Hasselblad Master Michal Baran | Q&A
From computer science to garbage collector to self-trained photographer, Poland native Michal Baran has evolved into a digital editing guru known for his creative shoots and post-processing work. In 2018, Baran was selected as one of the 11 Hasselblad Masters, an eminent honor.
Appointed as the winner of the ‘Beauty & Fashion’ category, the Ireland-based photographer reveals stories within each layer of his edits. His Masters series experiments with technology, fashion, and meticulously constructed virtual reality. His collaborative work with Hasselblad is displayed in the biennial book ‘Hasselblad Masters Volume 6: Innovate.’ We got to speak to the Hasselblad Master, to ask him about his technique in creating a world of geometry and dark glamour.
Do you remember the first photo you ever took, or when your interest in photography began?
Oddly enough, I don't remember taking my first photo. Although my father was an amateur photographer, my true interest in photography started much later on in my twenties. I initially started shooting with film on a Russian Zenit camera. I came into my first digital camera experience while I was working as a graphic designer at an advertising agency. Right away, I knew this is the way to go for me.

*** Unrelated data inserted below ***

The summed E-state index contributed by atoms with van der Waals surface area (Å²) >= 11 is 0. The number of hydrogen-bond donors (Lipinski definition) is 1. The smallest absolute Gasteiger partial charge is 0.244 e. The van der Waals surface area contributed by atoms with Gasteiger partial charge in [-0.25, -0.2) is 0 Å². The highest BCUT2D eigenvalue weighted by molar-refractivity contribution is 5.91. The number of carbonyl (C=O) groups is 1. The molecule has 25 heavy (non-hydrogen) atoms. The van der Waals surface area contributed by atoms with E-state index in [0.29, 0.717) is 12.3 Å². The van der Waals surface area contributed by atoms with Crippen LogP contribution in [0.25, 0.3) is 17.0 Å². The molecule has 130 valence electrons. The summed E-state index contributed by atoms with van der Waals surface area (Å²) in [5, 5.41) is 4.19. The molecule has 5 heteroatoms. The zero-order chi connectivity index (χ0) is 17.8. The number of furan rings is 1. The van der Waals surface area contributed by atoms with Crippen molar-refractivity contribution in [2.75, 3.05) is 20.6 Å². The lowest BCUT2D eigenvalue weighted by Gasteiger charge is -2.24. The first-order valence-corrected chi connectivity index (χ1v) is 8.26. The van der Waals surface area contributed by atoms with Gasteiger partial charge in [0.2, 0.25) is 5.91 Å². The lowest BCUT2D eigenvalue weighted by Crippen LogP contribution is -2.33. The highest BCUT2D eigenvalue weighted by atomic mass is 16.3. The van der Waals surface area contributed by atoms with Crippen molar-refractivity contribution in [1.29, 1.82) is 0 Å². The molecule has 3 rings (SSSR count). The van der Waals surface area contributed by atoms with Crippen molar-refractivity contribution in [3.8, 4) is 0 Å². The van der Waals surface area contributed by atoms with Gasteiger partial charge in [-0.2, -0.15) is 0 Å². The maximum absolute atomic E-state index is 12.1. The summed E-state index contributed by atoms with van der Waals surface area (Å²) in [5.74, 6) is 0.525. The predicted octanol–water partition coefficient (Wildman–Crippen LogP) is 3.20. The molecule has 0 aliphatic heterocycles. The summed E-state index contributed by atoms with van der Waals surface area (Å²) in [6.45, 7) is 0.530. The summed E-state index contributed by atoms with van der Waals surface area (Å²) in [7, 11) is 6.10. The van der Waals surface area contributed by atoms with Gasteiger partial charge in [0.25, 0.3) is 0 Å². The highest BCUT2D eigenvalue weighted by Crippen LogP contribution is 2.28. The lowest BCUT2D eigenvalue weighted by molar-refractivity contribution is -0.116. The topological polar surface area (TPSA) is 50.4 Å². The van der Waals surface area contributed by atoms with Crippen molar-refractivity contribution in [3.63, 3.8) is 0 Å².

When photographing people/subjects do you have a specific process, or is it different every time?
It really depends on what I shoot. Some shoots are pretty straightforward, like headshot sessions where you work with light and the subject. More demanding projects start with a lot of planning and the process can be very different from one to another. The more intricate the shoot, the more time it takes to plan.
You have a degree in computer science and you are a developer and webmaster. How has your background in computer science and graphic design informed your practice and what is it about photography that keeps you coming back?
I haven’t used my computer science degree for decades now. The reason for that is pretty simple. It wasn't all that interesting to me. Photography gave me much more creative freedom. I especially like when the art of photography works hand in hand with other visual tools. My background in graphics design plays a big part in my approach. I see myself as a visual artist who works with photography, but the camera is not the only tool in my toolbox. It always keeps things interesting for me as an artist. For some projects, I'm hired as a photographer. For others, I'm a Photoshop artist. This variety really makes all the difference to me. I don't get bored this way.
Can you talk a bit about what it means to be recognized by an iconic camera company like Hasselblad as a Master, and how your contribution for the book was developed?
The honor is really an extraordinary experience for someone who didn't see himself as a photographer not too long ago. It’s all quite surreal. Not many know this, but just a decade ago I was working as a garbage collector. It seemed impossible back then that I would find my way back to the visual arts. But that's another story entirely.